DayBreaks for 10/20/17: Temporary
“It’s just a temporary condition. You’ll feel better in a few days.” Those are comforting words when they come from our doctor or dentist, are they not? Temporary, meaning that it will not last long. It’s a passing thing.
“It’s just a temporary setback. We’ll get back on track soon.” Those words are often spoken in the business world or even in a military setting when something bad has happened and we want to put on a good face and try to be encouraging to others who may really be upset and disturbed by the goings-on. In that case, it’s meant to be a comforting word.
But there are things that we don’t want to be temporary: enjoying beauty, enjoying the love of a spouse, children and grandchildren. We don’t want the mountain-top experiences of life to be temporary things – like fleeting shadows that are here for a moment or two and then gone. There’s nothing comforting about hearing that someone’s love for you is temporary. We want it to be permanent – lasting, a forever-thing.
Isn’t it strange how we spend so much of our life’s energy chasing after temporary things? Can you imagine how our lives would be if we spent our time, money, energy and spirits on pursing permanent things? In his books, When the Game is Over It All Goes Back in the Box, John Ortberg described an incident where a speaker stood in front of a large group of people. He had a roll of stickers in his hand. Behind him on the platform were all kinds of objects – tables filled with things from our lives – computers, dollhouses, desks, a Matchbox car, pots and pans, etc. The speaker began to roam around the stage, placing red stickers on everything. He explained to the crowd what he was doing: although they couldn’t see it from their vantage point, each sticker had the same word on it: TEMPORARY. He said, “Everything that I’m putting a sticker on is temporary. It will not last. It will fade away. We invest our emotions in them be3cause when we acquire it, it gives us a little thrill. And we think the thrill will last. But it does not. It fades. And eventually, so will what we acquire.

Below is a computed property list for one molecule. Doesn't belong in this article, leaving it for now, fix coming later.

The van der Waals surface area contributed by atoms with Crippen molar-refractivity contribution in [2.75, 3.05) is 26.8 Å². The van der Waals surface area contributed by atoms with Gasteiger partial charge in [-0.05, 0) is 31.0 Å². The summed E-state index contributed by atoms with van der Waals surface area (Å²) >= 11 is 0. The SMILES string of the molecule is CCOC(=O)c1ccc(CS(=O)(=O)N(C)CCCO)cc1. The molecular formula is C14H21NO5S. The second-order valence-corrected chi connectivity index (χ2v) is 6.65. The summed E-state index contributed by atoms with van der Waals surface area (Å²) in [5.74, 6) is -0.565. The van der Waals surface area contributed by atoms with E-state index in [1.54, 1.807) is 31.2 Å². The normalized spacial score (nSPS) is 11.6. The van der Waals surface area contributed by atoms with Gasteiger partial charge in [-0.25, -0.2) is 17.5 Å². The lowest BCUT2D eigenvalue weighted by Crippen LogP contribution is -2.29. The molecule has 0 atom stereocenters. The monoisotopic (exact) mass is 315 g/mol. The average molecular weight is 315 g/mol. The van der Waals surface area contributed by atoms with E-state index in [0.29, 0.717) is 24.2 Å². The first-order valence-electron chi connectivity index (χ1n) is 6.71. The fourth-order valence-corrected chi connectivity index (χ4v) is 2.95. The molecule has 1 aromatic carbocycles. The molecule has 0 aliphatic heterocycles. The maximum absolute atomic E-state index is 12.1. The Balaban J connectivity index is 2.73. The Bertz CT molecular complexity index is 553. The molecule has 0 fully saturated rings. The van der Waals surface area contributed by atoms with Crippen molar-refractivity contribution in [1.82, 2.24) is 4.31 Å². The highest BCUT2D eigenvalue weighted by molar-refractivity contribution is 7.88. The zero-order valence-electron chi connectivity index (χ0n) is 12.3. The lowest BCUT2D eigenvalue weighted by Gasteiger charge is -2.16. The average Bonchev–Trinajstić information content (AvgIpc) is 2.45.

“If you are living for what you see up here, then you are living for what is temporary. Temporary satisfaction, temporary fulfillment, temporary meaning. It will come to an end – but you never will. It will leave you with a terrible emptiness.”
Wouldn’t it be easier to make better decisions in life if the things we pursue in this world all had that red sticker on them to remind us that they are temporary? I have to think we might make different choices – at least some of the time.
Later, the speaker did one more thing. First, he said, “There is only one thing in this room that is not temporary. There is only one item that you will be allowed to take with you from this life into the next.” With that, he invited a little girl to join him on the stage, and he put a blue sticker on the collar of her dress. “When you get to the end of your life and take in your last breath, what do you want your life to have been about. What will make it rich in the eyes of God?” The answer was obvious: people.
Are you wise? Are you building your life around temporary things or permanent, eternal things? The next time you’re tempted to invest in something (large or small), try to picture the sticker – is it imprinted with “Temporary” or “Eternal”?
PRAYER: Give us wisdom to see things as temporary, yet to see the people we encounter every day as eternal. Please remind us of how we should invest our lives, and what we should invest them in. In Jesus’ name, Amen.
Copyright by 2017 by Galen C. Dalrymple.